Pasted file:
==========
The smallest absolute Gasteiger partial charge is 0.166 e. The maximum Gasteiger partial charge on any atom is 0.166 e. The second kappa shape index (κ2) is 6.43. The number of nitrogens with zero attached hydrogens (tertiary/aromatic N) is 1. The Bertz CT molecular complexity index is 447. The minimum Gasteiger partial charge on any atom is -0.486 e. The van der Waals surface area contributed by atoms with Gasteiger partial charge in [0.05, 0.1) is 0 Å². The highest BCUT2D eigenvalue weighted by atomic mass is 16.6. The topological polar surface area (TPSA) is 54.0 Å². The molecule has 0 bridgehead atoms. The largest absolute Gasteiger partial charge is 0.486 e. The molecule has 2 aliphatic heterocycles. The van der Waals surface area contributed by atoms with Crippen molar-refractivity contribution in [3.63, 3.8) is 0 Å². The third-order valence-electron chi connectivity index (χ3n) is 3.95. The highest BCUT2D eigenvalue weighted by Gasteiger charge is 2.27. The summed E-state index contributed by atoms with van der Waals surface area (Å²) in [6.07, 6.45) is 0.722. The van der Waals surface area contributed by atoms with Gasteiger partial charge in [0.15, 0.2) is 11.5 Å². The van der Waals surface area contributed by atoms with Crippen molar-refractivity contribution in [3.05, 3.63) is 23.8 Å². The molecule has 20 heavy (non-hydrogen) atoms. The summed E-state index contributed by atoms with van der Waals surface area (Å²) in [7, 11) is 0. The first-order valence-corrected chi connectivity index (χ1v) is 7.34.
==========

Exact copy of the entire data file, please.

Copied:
The smallest absolute Gasteiger partial charge is 0.166 e. The maximum Gasteiger partial charge on any atom is 0.166 e. The second kappa shape index (κ2) is 6.43. The number of nitrogens with zero attached hydrogens (tertiary/aromatic N) is 1. The Bertz CT molecular complexity index is 447. The minimum Gasteiger partial charge on any atom is -0.486 e. The van der Waals surface area contributed by atoms with Gasteiger partial charge in [0.05, 0.1) is 0 Å². The highest BCUT2D eigenvalue weighted by atomic mass is 16.6. The topological polar surface area (TPSA) is 54.0 Å². The molecule has 0 bridgehead atoms. The largest absolute Gasteiger partial charge is 0.486 e. The molecule has 2 aliphatic heterocycles. The van der Waals surface area contributed by atoms with Crippen molar-refractivity contribution in [3.63, 3.8) is 0 Å². The third-order valence-electron chi connectivity index (χ3n) is 3.95. The highest BCUT2D eigenvalue weighted by Gasteiger charge is 2.27. The summed E-state index contributed by atoms with van der Waals surface area (Å²) in [6.07, 6.45) is 0.722. The van der Waals surface area contributed by atoms with Gasteiger partial charge in [0.15, 0.2) is 11.5 Å². The van der Waals surface area contributed by atoms with Crippen molar-refractivity contribution in [3.05, 3.63) is 23.8 Å². The molecule has 20 heavy (non-hydrogen) atoms. The summed E-state index contributed by atoms with van der Waals surface area (Å²) in [7, 11) is 0. The first-order valence-corrected chi connectivity index (χ1v) is 7.34.